Jaffna’s Dutch Fort saw serious military action during the civil war: in 1990, marooned members of the Sri Lankan Army were forced to hole up inside it for three months, surviving intense bombardment by LTTE forces until finally being rescued. Sadly, the pounding it took during the siege finished off the old Dutch buildings inside, including the historic Great Church (Groote Kerk). The surviving sections of the fort have now been comprehensively restored, with fine views over the surrounding streets and adjacent lagoon from its lofty bastions, although there’s not much to see apart from huge piles of rubble – all that’s left of the buildings destroyed in the war.

The city’s most impressive sight, however, is striking Nallur Kandaswamy Temple. The greatest Hindu Temple in Sri Lanka, this ornate structure, with striped red and white walls, is where the Nallur Festival is celebrated. This buoyant celebration runs for almost an entire month every summer, culminating on the Poya day in August.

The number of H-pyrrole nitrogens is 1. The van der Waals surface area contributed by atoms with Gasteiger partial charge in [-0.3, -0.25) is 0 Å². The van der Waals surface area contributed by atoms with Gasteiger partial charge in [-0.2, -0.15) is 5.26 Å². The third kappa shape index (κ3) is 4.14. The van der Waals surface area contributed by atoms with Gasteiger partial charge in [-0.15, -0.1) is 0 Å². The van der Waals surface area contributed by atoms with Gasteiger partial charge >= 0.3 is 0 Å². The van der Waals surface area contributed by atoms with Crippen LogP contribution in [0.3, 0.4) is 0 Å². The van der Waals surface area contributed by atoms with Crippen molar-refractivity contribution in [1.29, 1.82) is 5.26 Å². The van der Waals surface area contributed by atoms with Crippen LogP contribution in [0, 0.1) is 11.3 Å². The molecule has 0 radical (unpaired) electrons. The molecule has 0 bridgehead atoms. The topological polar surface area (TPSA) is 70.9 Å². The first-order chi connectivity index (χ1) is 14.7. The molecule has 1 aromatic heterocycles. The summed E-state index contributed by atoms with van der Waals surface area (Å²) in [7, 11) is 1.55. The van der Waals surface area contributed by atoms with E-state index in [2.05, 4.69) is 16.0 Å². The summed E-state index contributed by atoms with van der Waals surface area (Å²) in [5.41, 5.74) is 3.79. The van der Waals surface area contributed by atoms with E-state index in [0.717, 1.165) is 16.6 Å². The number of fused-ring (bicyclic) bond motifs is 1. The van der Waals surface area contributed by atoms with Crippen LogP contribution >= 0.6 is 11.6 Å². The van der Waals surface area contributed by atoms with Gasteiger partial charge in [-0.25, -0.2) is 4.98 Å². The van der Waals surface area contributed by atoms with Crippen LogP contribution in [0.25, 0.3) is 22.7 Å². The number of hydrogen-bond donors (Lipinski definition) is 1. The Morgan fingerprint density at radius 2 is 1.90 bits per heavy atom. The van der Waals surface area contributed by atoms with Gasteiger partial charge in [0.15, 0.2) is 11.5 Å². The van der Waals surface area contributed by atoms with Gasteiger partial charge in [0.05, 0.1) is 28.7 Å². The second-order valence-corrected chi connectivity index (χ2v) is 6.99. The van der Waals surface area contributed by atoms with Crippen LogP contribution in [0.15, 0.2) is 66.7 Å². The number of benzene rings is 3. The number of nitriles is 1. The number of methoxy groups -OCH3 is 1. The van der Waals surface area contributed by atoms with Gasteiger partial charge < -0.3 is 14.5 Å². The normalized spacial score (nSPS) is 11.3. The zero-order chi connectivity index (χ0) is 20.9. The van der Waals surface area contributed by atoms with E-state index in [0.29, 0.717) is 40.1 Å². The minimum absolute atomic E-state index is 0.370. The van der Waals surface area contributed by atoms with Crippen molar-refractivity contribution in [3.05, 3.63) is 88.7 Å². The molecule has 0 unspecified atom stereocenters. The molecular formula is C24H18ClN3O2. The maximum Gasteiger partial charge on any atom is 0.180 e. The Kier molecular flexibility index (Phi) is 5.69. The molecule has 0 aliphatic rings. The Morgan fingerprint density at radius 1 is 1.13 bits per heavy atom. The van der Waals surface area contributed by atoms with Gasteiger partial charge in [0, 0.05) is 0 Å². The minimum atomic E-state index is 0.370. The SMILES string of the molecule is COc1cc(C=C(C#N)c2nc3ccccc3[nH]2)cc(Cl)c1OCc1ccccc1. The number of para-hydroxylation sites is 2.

Sampunaatheecharam Shiva Temple hindu temple near Jaffna, Sri Lanka.Sampunaatheecharam Shiva Temple hindu temple near Jaffna, Sri Lanka. Photo: Shutterstock


4. The Jaffna Peninsula

The Jaffna Peninsula, located at the very north of Sri Lanka, has some small-scale sights well worth exploring. At Kantharodai, 10km (6 miles) north of Jaffna, a cluster of miniature stupas, none higher than a few metres, sit together in a small clearing. Further north of here, two of the many grand Hindu temples that grace the peninsula – the Naguleswaram and Maviddapuram – lie close to one another. Both temples were severely damaged in the civil war but are now largely reconstructed. Just past here on the peninsula’s northern shore, are the popular hot springs at Keerimalai, famed for their therapeutic properties.